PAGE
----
Welcome to the eighth issue of Volume 2 of The Johannesburg Review of Books.
We have a bumper edition for you this month, including five book reviews, four in-depth interviews, and exclusive excerpts from two important new books.
Novuyo Rosa Tshuma and The JRB Contributing Editor Panashe Chigumadzi sat down together a few days before the Zimbabwe election to talk about how their new books—respectively, a novel and a work of non-fiction—recreate and interrogate personal and national identity. Their conversation is given in full in this issue.
We are also delighted to feature an exclusive excerpt from Chigumadzi’s highly-anticipated new book, These Bones Will Rise Again, as well as an essay by AP Mda titled ‘What African Nationalism Is’, from the newly published Africa’s Cause Must Triumph: The Collected Writings of AP Mda.
In non-fiction reviews, The JRB Contributing Editor Bongani Madondo provides an unmissable take on The Prison Letters of Nelson Mandela, Ntombizikhona Valela scrutinises Esinako Ndabeni and Sihle Mthembu’s new book Born to Kwaito, and Alex Lichtenstein assesses Jon Soske’s Internal Frontiers: African Nationalism and the Indian Diaspora in Twentieth-Century South Africa.
In new fiction, Wamuwi Mbao reviews OK, Mr Field, the debut novel by acclaimed South African poet Katharine Kilalea, while Francine Simon explains why she believes Pravasan Pillay’s new collection of short stories, Chatsworth, is a literary necessity.
Jennifer Nansubuga Makumbi, who is in South Africa this August on a book tour, talks to CA Davids about her novel Kintu.
Ayesha Harruna Attah chats about precolonial Ghana, Game of Thrones, and her new novel, The Hundred Wells of Salaga, and Kenyan writer Makena Onjerika reveals the ins and outs of her recent Caine Prize win—both intereviewed by The JRB Editor Jennifer Malec.
Celebrated Nigerian writer Yemisi Aribisala makes her JRB debut with a magnificent essay on the question of representation in books for children of colour and the legacy of Little Black Sambo.
The JRB City Editor Niq Mhlongo tells the tale of his travels to Nairobi with ninety of his novels, and The JRB Photo Editor Victor Dlamini treats us to original portraits of Niq and Mohale Mashigo.
In our Francophone section, we bring news of the unusual new book by Nobel Prize-winning Franco-Mauritian author JMG Le Clézio, and explore some new jazz-suffused poetry from Fiston Mwanza Mujila.
Poetry fans can dip into an excerpt from Megan Ross’s new collection Milk Fever, and for short story aficionados we present ‘Water Treason’, new ‘non-science fiction’ by Andile Ndlovu.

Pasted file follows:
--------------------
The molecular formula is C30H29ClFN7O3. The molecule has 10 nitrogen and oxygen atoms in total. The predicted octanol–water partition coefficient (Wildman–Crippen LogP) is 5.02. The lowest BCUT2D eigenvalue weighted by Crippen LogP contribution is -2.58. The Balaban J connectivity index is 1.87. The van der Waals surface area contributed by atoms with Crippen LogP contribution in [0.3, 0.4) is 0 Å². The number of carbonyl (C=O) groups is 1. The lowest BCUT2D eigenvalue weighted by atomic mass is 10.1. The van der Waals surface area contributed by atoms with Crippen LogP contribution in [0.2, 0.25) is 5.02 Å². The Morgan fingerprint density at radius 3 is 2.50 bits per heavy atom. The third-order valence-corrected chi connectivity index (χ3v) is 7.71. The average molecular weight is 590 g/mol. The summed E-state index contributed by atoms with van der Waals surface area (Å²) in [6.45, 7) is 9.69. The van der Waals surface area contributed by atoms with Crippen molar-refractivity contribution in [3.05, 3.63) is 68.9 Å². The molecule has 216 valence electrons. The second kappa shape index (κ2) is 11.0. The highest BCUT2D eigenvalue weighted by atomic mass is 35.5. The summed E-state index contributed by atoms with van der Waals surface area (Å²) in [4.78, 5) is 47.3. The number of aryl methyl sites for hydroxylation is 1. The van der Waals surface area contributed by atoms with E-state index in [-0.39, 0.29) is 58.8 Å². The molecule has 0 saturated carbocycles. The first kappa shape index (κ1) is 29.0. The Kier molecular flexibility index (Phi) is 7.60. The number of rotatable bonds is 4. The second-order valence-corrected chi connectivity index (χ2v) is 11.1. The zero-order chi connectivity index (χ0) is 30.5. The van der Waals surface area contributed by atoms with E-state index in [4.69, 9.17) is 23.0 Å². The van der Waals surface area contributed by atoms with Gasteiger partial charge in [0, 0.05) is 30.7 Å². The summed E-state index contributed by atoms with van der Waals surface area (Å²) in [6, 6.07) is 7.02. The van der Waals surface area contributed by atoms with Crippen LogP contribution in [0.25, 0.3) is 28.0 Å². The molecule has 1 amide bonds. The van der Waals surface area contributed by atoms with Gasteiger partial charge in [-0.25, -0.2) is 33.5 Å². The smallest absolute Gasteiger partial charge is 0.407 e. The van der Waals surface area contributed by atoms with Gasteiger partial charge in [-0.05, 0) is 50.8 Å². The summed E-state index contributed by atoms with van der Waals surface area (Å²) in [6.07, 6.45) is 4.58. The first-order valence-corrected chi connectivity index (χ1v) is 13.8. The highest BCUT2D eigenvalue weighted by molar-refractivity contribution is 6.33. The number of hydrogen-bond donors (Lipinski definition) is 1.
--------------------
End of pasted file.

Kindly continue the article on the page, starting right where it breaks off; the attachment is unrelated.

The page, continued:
Enjoy the issue, and let us know what you think on Facebook or Twitter.
Here’s the complete breakdown of Vol. 2, Issue 8, which you will also find on our issue archive page:
- Nelson Mandela’s ‘new’ collection of prison dispatches signs his name across our hearts: Bongani Madondo reviews The Prison Letters of Nelson Mandela
- Writing our Blackness into existence—Ntombizikhona Valela reviews Born to Kwaito by Esinako Ndabeni and Sihle Mthembu
- A curiously enthralling existentialist novel—Wamuwi Mbao reviews OK, Mr Field, the debut novel by South African poet Katharine Kilalea
- The Durban Riots and an ‘ambitious re-examination’ of the relationship between Africans and Indians–Alex Lichtenstein reviews Jon Soske’s Internal Frontiers
- A place where paradox lives and breathes—Francine Simon reviews Chatsworth, Pravasan Pillay’s debut short story collection
- Novuyo Rosa Tshuma and Panashe Chigumadzi in conversation: Meditations on the traumas and triumphs of Zimbabwe’s histories
- ‘Historical fiction is a way of fighting rootlessness’—Ayesha Harruna Attah discusses her new novel The Hundred Wells of Salaga
- ‘We should wrench the power away from the West and determine our own canon’—Jennifer Nansubuga Makumbi chats to CA Davids about her novel Kintu
- ‘Language switching is the norm in Kenya; I just wrote the way we speak’—Makena Onjerika chats to The JRB about her Caine Prize success
- How to eat a small child–Yemisi Aribisala considers the question of representation in books for children of colour and the legacy of Little Black Sambo
- [The JRB Exclusive] ‘The colonisers were right: the mbira is dangerous’—Read an excerpt from Panashe Chigumadzi’s new book These Bones Will Rise Again
- ‘What African Nationalism Is’—Read an excerpt from Africa’s Cause Must Triumph: The Collected Writings of AP Mda
- Seoul and Sky: JMG Le Clézio’s new novel, Bitna, sous le ciel de Séoul
- ‘Kasala for Myself’—New jazz-suffused poetry from Fiston Mwanza Mujila featured in Asymptote, in English and French
The JRB Daily
- Longlist announced for the $100,000 Nigeria Prize for Literature—Africa’s richest literary award
- 2018 Man Booker Prize longlist announced—no African authors for the second year running
- Masande Ntshanga, Omar Robert Hamilton, Anietie Isong and Kayo Chingonyi among the winners at the 2018 Society of Authors Authors’ Awards
- The English Patient by Michael Ondaatje honoured as the greatest-ever winner of the Man Booker Prize
- Kenyan writer Makena Onjerika wins the 2018 Caine Prize for African Writing